The Mast Gul Factor

Updated 10 Aug, 2016 01:30am
Mast Gul (left) with Mufti Hassan Swati | File
Mast Gul (left) with Mufti Hassan Swati | File

It was sometime in 1996 that I was assigned to cover a Jamaat-e-Islami (JI) rally in Rawalpindi where the famous tribesman Mast Gul was to speak. The stage was set in front of the outer gate of Liaquat Bagh, close to Gordon College, and there were around 4,000 to 5,000 people - mostly JI activists - in attendance.

The atmosphere was charged as the enthusiastic JI activists appeared anxious to listen to the guerrilla leader's speech. He was being portrayed as a war hero by the local media and right-wing public intellectuals. In a standoff that lasted two months in 1995, Mast Gul kept the Indian army at bay at the Sufi Shrine of Chrar-e-Sharief in Kashmir, in the vicinity of Srinagar. Later he escaped from the scene to reach Pakistan, hoodwinking the Indian army.

He now stood in front of the crowd, inviting the people of Rawalpindi to join the armed freedom struggle in Indian held Kashmir. Mast Gul was clamouring for blood. “I want 5,000 martyrs from the city of Rawalpindi…in fact every city of Pakistan should contribute martyrs for the Kashmir cause,” I recall him saying in broken Urdu, thick with a Pashtun accent.

Also read: The most potent existential threats to Pakistan

To hear these words was shocking to say the least. “5,000 martyrs from Pindi would mean 5,000 affected families,” one of the journalists there whispered in my ear. Rawalpindi used to be a small city in those days, and hypothetically speaking, such a large number of deaths would have shaken the city’s population psychologically. But Mast Gul continued his histrionic speech, telling his audience that they were living in desperate times which necessitated desperate measures. After listening to him, an ideologically motivated Islamist would be convinced that death is more important than a psychologically stable life in a stable social and political environment, “I need 5,000 martyrs from Rawalpindi…give me 5,000 martyrs…Kashmir needs you…” His words echoing over an emotionally charged crowd left a lasting imprint on my memory.

Since then, I have attempted many times to answer the disturbing question: What would have happened if Mast Gul’s wish had come true, how would the death of 5,000 young people impact the psychological and social makeup of my city?

Mast Gul vanished into thin air, as far as public life in our society is concerned. But his desperate call to die for a political cause or ideology has endured in our society. In the last 20 years, I have come across many instances of people – and high-profile people at that – preaching the same desperation to die for a political cause.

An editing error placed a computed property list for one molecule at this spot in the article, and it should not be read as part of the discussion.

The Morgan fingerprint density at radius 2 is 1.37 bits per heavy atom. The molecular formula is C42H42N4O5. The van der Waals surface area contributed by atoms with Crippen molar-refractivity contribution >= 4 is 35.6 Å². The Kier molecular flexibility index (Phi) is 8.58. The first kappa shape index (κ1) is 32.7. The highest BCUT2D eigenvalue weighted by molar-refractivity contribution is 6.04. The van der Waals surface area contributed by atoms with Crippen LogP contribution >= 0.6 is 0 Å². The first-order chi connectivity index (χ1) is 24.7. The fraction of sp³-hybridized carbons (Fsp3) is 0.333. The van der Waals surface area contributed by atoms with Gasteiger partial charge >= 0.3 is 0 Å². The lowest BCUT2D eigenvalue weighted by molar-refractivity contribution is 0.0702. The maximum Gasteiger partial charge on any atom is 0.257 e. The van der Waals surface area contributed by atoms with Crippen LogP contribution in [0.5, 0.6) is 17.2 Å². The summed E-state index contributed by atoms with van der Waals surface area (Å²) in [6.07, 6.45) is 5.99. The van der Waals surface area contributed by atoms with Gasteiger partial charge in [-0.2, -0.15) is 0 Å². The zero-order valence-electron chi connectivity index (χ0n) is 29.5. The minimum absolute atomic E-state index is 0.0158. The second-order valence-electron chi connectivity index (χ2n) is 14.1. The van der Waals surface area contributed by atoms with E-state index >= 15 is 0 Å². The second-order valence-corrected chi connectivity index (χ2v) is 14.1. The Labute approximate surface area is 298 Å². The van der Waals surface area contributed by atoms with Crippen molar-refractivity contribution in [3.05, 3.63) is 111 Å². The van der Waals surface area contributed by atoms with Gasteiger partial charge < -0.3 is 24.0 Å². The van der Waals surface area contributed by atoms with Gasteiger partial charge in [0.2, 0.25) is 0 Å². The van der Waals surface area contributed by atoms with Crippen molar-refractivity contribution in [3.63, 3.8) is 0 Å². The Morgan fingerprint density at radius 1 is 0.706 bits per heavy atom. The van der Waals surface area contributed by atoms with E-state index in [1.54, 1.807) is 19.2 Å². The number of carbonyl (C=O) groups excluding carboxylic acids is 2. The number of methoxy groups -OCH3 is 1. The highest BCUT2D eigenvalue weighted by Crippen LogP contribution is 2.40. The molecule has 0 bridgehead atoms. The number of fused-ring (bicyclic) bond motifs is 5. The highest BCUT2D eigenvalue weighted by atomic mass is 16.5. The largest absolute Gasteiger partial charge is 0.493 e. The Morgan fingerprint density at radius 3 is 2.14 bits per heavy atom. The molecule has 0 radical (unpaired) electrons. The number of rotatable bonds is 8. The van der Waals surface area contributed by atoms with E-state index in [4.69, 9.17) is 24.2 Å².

Relatives and friends surround the coffin of a student, who was killed in a militant attack at Bacha Khan University, outside a hospital in Charsadda | Reuters
Relatives and friends surround the coffin of a student, who was killed in a militant attack at Bacha Khan University, outside a hospital in Charsadda | Reuters

Occasionally, we see high-profile people who themselves lead very cozy lives, putting on the same act as Mast Gul; the idea of death with the same level of desperation is inbuilt into their public assertions. Dr A Q Khan, for instance used to say – whenever there arose military tensions with India – that Pakistan has the capacity to destroy seven Indian cities in the wink of an eye. I consider such statements in line with the Mast Gul’s clarion call. You don’t have to be a rocket scientist to understand that Indians are equally capable of destroying an even larger number of Pakistani cities.

Such desperate statements are justified strategically. They say India has a far superior conventional military capability and the gap is ever widening. To keep India’s aggressive military designs in check, Pakistan has to appear desperate, almost primed to use its nuclear capability against any advance of the Indian army. This image of desperation is the crux of Pakistan’s nuclear strategy if the past public assertions of Dr A Q Khan and many others like him are anything to go by. In other words, it would seem that Pakistan constantly needs a Mast Gul to keep selling it as a country desperate enough to react instantly in the face of threat.

Pakistan officials seldom discuss their nuclear doctrine in public. On the basis of some western writings it becomes clear that the official nuclear doctrine – as far as it is revealed to these western experts – is not as desperate as the Mast Guls of our society would have us believe. But there has never been a time in our public life after we became a declared nuclear state when we were without a public figure that followed Mast Gul’s show in Rawalpindi that day. And all this makes official strategy suspect.

Who is currently putting on the Mast Gul act in Pakistani society? Former military ruler Pervez Musharraf in his jingoistic interviews – given from the cosy drawing room of his house in Karachi – with Indian news channels, regularly talks about war with India. “We are not wearing bangles,” he says. “…If they cast a dirty eye on Pakistan, we will scorch their very eyes ... our capability to destroy is real and we mean business”.

How important social and psychological stability is for a stable society goes without saying. We need psychologically stable human beings, who are more interested in life than death, to take our society towards a bright economic future. Unstable humans ever immersed in the ideas of death, who are continuously hammered with the ideas to be desperate about death, will hardly prove to be stock for an economically growing society. Who knows how much these clamours for death and blood have contributed in the emergence of an ideology which produces suicide bombers — a dreadful phenomenon that is playing havoc with the stability of our society.